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Life in a video game is cheap. Odds are you bite it on a fairly regular basis just bopping through the campaign. Your character explodes in a shower of meaty parts or he simply ragdolls, letting out a manly, yet shrill scream. But then the game resets, you’re up again, and everything’s back to normal. Certain death averted, however many tries it takes.
So it’s a little shocking when death sticks. And when it happens to a fantastic character, someone we’ve spent hours playing with (or as), we feel it a lot deeper.
These often become touchstone moments in our lives as gamers. As scripted events tucked into our interactive experience, they also impart a certain sense of powerlessness. We can wipe out entire armies but fail to save one life. You might not take anything else away from a game, but that instant where a friend slips away and we can’t do anything to stop it? That stays with us. And here are five deaths in video games that we’ll carry around for a long, long time.
Who: Aeris Gainsbourgh
Game: Final Fantasy VII
Cause of Death: Shish kabobed
It came out of nowhere. Flower girl-turned-freedom fighter Aeris Gainsbourgh had just won a battle of wills against her love interest, brainwashed and broody main protagonist Cloud Strife, before he could kill her. Then a shadow fell out of the darkness and ran its sword clean through her.
If players didn’t hate Sephiroth, her murderer, before that particularly vicious backstab, they sure did now. But the real blame goes to a late-night call between designer Tetsuya Nomura and series creator/producer Hironobu Sakaguchi. Nomura suggested killing Aeris off and bringing Tifa Lockhart forward as Cloud’s girl, and Sakaguchi — tired of his series’ habit of killing off characters only to resurrect them later — signed on. Their twist felt so wrenching that many players simply didn’t buy the finality of it. Even today, rumors persist that a way to save Aeris exists, hidden deep in the code. But it doesn’t, and 15 years later, Aeris remains a poignant metaphor for loss.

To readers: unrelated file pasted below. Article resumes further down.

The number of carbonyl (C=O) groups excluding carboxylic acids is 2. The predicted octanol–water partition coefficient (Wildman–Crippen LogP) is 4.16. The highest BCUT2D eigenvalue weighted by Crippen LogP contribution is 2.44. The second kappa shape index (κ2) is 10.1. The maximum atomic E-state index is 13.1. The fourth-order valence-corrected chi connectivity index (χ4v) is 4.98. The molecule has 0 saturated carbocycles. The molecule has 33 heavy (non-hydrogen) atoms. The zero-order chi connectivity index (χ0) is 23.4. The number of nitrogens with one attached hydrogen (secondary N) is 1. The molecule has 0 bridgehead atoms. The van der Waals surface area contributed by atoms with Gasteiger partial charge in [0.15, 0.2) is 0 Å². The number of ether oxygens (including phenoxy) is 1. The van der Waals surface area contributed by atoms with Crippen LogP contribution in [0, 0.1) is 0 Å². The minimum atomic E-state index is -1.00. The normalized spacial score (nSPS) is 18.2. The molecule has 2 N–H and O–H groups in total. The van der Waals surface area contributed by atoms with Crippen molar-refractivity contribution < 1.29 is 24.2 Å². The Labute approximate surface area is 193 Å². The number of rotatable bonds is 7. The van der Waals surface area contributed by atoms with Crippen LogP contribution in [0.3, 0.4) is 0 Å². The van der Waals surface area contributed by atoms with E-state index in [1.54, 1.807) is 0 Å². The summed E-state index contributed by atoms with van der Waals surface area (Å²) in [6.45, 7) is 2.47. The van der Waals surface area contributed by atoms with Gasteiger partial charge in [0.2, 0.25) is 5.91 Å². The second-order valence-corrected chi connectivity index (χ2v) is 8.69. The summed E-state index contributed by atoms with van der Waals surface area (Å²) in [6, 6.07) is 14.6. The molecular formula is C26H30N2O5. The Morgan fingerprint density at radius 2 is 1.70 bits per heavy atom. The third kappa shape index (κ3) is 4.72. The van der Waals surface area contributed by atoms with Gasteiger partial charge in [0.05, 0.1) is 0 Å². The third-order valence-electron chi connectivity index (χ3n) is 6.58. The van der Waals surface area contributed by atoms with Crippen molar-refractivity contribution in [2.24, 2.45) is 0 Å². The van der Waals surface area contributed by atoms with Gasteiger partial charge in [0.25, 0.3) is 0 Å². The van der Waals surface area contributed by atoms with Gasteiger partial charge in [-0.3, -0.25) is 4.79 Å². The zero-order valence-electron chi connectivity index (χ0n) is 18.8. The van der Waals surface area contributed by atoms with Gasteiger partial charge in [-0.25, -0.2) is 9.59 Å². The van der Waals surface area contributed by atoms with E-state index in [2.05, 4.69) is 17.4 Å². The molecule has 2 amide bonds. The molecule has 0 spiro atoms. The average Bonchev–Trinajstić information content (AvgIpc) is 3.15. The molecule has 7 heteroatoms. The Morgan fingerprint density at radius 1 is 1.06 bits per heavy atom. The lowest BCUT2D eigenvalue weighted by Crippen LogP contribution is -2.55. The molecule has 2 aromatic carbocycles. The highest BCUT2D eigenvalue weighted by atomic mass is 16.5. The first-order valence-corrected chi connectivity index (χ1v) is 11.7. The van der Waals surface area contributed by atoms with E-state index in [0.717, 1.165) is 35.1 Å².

Who: Mordin Solus
Game: Mass Effect 3
Cause of Death: A sense of responsibility
Let me briefly describe one of the most complex characters in gaming history. He's a hyperactive alien with a 40-year lifespan, and a black ops-trained, super-genius biologist whose work effectively neutered an entire species…something he both justifies as necessary and harbors deep guilt over. He drops unnecessary words from his rapid-fire speeches just to save time. He believes some problems are best solved with a gun. He can belt out showtunes with full-bore gusto. Ladies and gentlemen, Mordin Solus.
Mordin becomes your quirky (but entirely reliable) advisor and confidant in Mass Effect 2. In Mass Effect 3, gets the opportunity to undo his magnum opus: the genophage, which kept the warlike Krogan in check through drastically reduced birthrates. Naturally, a Reaper attack changes that gesture into a suicide mission…one Mordin accepts without hesitation or regret. "Had to be me," he says. "Someone else might've gotten it wrong." Naturally, he goes out with a satisfied smile, knowing he'd done his part, and quietly singing Gilbert and Sullivan to himself.
It's possible to stop Mordin's cure by shooting him in the back — which only makes his doomed efforts much more gut-wrenching — or even talk him out of sacrificing himself. But going into the fire to do what's right is what makes Mordin the very model of a scientist Salarian.
Game: Call of Duty 4: Modern Warfare